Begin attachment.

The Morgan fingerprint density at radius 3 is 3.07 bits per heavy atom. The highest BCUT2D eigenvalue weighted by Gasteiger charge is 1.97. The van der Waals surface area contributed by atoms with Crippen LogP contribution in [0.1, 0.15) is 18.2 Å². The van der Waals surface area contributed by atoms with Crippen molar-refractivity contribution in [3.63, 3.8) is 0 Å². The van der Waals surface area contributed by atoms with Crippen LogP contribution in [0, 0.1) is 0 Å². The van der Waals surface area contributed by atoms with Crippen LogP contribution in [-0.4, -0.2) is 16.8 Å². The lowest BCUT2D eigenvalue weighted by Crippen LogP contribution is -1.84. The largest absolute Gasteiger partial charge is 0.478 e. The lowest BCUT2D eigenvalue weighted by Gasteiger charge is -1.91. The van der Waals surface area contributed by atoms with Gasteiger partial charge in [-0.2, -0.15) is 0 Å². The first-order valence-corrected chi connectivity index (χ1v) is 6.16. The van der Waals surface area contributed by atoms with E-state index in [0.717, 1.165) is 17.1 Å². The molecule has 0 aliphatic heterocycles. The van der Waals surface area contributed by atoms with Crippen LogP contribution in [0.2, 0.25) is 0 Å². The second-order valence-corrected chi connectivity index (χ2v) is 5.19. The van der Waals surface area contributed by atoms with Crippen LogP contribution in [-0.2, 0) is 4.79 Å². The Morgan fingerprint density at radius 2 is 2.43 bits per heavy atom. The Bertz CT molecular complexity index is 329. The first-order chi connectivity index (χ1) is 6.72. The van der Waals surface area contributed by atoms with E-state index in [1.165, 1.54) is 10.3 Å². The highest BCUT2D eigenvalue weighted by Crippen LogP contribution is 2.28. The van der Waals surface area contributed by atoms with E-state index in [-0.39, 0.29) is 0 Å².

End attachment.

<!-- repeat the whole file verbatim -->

The Morgan fingerprint density at radius 3 is 3.07 bits per heavy atom. The highest BCUT2D eigenvalue weighted by Gasteiger charge is 1.97. The van der Waals surface area contributed by atoms with Crippen LogP contribution in [0.1, 0.15) is 18.2 Å². The van der Waals surface area contributed by atoms with Crippen molar-refractivity contribution in [3.63, 3.8) is 0 Å². The van der Waals surface area contributed by atoms with Crippen LogP contribution in [0, 0.1) is 0 Å². The van der Waals surface area contributed by atoms with Crippen LogP contribution in [-0.4, -0.2) is 16.8 Å². The lowest BCUT2D eigenvalue weighted by Crippen LogP contribution is -1.84. The largest absolute Gasteiger partial charge is 0.478 e. The lowest BCUT2D eigenvalue weighted by Gasteiger charge is -1.91. The van der Waals surface area contributed by atoms with Gasteiger partial charge in [-0.2, -0.15) is 0 Å². The first-order valence-corrected chi connectivity index (χ1v) is 6.16. The van der Waals surface area contributed by atoms with E-state index in [0.717, 1.165) is 17.1 Å². The molecule has 0 aliphatic heterocycles. The van der Waals surface area contributed by atoms with Crippen LogP contribution in [0.2, 0.25) is 0 Å². The second-order valence-corrected chi connectivity index (χ2v) is 5.19. The van der Waals surface area contributed by atoms with Crippen LogP contribution in [-0.2, 0) is 4.79 Å². The Morgan fingerprint density at radius 2 is 2.43 bits per heavy atom. The Bertz CT molecular complexity index is 329. The first-order chi connectivity index (χ1) is 6.72. The van der Waals surface area contributed by atoms with E-state index in [1.165, 1.54) is 10.3 Å². The highest BCUT2D eigenvalue weighted by Crippen LogP contribution is 2.28. The van der Waals surface area contributed by atoms with E-state index in [-0.39, 0.29) is 0 Å².